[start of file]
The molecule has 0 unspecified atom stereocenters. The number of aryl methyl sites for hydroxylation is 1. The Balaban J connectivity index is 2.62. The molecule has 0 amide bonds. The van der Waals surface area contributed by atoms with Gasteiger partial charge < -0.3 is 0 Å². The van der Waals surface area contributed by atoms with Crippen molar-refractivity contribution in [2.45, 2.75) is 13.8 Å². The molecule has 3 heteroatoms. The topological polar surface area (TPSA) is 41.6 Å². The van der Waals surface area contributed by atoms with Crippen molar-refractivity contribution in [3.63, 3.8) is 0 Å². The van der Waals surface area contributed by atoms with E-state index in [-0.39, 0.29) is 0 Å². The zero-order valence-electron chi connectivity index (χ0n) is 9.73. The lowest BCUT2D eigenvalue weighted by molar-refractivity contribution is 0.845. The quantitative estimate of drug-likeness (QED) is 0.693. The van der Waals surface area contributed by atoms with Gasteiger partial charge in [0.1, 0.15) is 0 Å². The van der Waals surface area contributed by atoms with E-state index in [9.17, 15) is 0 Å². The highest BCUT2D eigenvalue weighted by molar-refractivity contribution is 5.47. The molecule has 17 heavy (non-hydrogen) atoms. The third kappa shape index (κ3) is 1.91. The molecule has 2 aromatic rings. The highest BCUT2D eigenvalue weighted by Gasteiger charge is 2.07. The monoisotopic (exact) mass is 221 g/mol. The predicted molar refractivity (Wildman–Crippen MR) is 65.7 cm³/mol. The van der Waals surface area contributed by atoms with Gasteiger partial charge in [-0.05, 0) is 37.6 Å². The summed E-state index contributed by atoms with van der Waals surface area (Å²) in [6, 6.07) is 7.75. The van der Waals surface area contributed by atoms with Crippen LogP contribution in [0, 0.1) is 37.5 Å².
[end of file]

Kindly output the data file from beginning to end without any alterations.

The molecule has 0 unspecified atom stereocenters. The number of aryl methyl sites for hydroxylation is 1. The Balaban J connectivity index is 2.62. The molecule has 0 amide bonds. The van der Waals surface area contributed by atoms with Gasteiger partial charge < -0.3 is 0 Å². The van der Waals surface area contributed by atoms with Crippen molar-refractivity contribution in [2.45, 2.75) is 13.8 Å². The molecule has 3 heteroatoms. The topological polar surface area (TPSA) is 41.6 Å². The van der Waals surface area contributed by atoms with Crippen molar-refractivity contribution in [3.63, 3.8) is 0 Å². The van der Waals surface area contributed by atoms with E-state index in [-0.39, 0.29) is 0 Å². The zero-order valence-electron chi connectivity index (χ0n) is 9.73. The lowest BCUT2D eigenvalue weighted by molar-refractivity contribution is 0.845. The quantitative estimate of drug-likeness (QED) is 0.693. The van der Waals surface area contributed by atoms with Gasteiger partial charge in [0.1, 0.15) is 0 Å². The van der Waals surface area contributed by atoms with E-state index in [9.17, 15) is 0 Å². The highest BCUT2D eigenvalue weighted by molar-refractivity contribution is 5.47. The molecule has 17 heavy (non-hydrogen) atoms. The third kappa shape index (κ3) is 1.91. The molecule has 2 aromatic rings. The highest BCUT2D eigenvalue weighted by Gasteiger charge is 2.07. The monoisotopic (exact) mass is 221 g/mol. The predicted molar refractivity (Wildman–Crippen MR) is 65.7 cm³/mol. The van der Waals surface area contributed by atoms with Gasteiger partial charge in [-0.05, 0) is 37.6 Å². The summed E-state index contributed by atoms with van der Waals surface area (Å²) in [6, 6.07) is 7.75. The van der Waals surface area contributed by atoms with Crippen LogP contribution in [0, 0.1) is 37.5 Å².